The increasing amount of older adults with multi-morbidity and increasing care complexity demands a fundamental change in care delivery. It entails a shift from a disease-oriented approach to a tailored approach for frail older adults. Nowadays, proactive integrated person-centred care is strived for in order to face these aging population challenges and achieve tailored care. Despite all efforts, the effects of these care reforms are unclear and the reasons for their hampered implementation are not fully understood. Therefore, the realist evaluation approach can be of help, which focusses not only on the outcomes of new care initiatives, but also on the mechanisms and context in which these reforms take place. We used this approach to study the role of goal setting within proactive care services for frail older adults. We evaluated three different perspectives in this regard: the extent to which goal setting programs have improved outcomes for older adults, the mechanisms of goal setting within proactive care, and the context of older adult’s preferences inferencing these outcomes and mechanisms. Multiple resources were combined (medical records, audio-taped assessments, older adults’ self-reported preferences and wellbeing status, and semi-structured interviews with older adults and care professionals), which led to the following conclusion: Tailored care for older adults experiencing frailty and multi-morbidity by means of goal setting and involvement adapted to their engagement preferences, supports their need for holistic care, but can only have an impact on individual goals when embedded within a durable contact with professionals who actively align care with each other. Of course, this demands for future research, as well as commitment of policy makers and care professionals.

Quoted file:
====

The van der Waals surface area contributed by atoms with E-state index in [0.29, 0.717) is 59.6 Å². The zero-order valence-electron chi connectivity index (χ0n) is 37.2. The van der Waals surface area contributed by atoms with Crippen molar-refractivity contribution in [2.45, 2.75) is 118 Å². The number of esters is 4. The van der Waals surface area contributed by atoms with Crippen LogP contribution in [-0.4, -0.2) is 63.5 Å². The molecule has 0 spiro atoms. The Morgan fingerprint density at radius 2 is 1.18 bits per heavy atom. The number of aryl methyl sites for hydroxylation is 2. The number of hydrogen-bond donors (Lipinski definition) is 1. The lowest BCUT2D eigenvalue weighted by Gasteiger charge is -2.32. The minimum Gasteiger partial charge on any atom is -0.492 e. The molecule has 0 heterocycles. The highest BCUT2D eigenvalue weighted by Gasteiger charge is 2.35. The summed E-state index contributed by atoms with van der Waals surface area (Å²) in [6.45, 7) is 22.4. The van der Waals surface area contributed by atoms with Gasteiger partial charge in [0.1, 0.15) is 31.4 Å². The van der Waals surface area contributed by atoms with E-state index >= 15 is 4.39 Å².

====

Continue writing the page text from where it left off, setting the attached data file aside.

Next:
|Qualification||Doctor of Philosophy|
|Place of Publication||[Groningen]|
|Publication status||Published - 2020|